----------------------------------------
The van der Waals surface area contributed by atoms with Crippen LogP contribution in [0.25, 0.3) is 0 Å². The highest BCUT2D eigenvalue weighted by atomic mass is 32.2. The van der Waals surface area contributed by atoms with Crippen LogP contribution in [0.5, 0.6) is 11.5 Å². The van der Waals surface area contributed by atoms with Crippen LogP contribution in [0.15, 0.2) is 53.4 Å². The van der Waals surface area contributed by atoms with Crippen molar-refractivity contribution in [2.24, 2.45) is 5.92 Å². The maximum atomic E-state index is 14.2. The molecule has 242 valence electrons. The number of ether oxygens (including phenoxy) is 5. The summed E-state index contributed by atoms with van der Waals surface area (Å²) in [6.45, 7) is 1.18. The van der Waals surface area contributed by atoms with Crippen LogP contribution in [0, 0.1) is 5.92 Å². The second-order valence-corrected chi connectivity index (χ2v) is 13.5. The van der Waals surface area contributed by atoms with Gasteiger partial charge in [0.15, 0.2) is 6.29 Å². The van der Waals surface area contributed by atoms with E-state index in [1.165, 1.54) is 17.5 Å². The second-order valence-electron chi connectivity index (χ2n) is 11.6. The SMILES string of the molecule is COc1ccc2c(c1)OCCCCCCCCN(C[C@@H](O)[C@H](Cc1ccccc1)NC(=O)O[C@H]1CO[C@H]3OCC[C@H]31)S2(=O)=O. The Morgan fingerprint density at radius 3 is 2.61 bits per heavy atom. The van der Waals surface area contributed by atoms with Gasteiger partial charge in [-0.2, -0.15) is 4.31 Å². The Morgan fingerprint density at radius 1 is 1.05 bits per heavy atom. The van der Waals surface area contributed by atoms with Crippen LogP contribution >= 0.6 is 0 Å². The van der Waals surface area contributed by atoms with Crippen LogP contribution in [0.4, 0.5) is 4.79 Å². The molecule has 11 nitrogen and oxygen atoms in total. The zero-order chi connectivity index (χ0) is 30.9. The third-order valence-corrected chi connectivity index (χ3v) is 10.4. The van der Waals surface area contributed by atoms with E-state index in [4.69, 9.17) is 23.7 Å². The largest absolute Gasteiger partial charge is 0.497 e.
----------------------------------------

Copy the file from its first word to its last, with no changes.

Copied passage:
The van der Waals surface area contributed by atoms with Crippen LogP contribution in [0.25, 0.3) is 0 Å². The highest BCUT2D eigenvalue weighted by atomic mass is 32.2. The van der Waals surface area contributed by atoms with Crippen LogP contribution in [0.5, 0.6) is 11.5 Å². The van der Waals surface area contributed by atoms with Crippen LogP contribution in [0.15, 0.2) is 53.4 Å². The van der Waals surface area contributed by atoms with Crippen molar-refractivity contribution in [2.24, 2.45) is 5.92 Å². The maximum atomic E-state index is 14.2. The molecule has 242 valence electrons. The number of ether oxygens (including phenoxy) is 5. The summed E-state index contributed by atoms with van der Waals surface area (Å²) in [6.45, 7) is 1.18. The van der Waals surface area contributed by atoms with Crippen LogP contribution in [0, 0.1) is 5.92 Å². The second-order valence-corrected chi connectivity index (χ2v) is 13.5. The van der Waals surface area contributed by atoms with Gasteiger partial charge in [0.15, 0.2) is 6.29 Å². The van der Waals surface area contributed by atoms with E-state index in [1.165, 1.54) is 17.5 Å². The second-order valence-electron chi connectivity index (χ2n) is 11.6. The SMILES string of the molecule is COc1ccc2c(c1)OCCCCCCCCN(C[C@@H](O)[C@H](Cc1ccccc1)NC(=O)O[C@H]1CO[C@H]3OCC[C@H]31)S2(=O)=O. The Morgan fingerprint density at radius 3 is 2.61 bits per heavy atom. The van der Waals surface area contributed by atoms with Gasteiger partial charge in [-0.2, -0.15) is 4.31 Å². The Morgan fingerprint density at radius 1 is 1.05 bits per heavy atom. The van der Waals surface area contributed by atoms with Crippen LogP contribution >= 0.6 is 0 Å². The van der Waals surface area contributed by atoms with Crippen LogP contribution in [0.4, 0.5) is 4.79 Å². The molecule has 11 nitrogen and oxygen atoms in total. The zero-order chi connectivity index (χ0) is 30.9. The third-order valence-corrected chi connectivity index (χ3v) is 10.4. The van der Waals surface area contributed by atoms with E-state index in [4.69, 9.17) is 23.7 Å². The largest absolute Gasteiger partial charge is 0.497 e.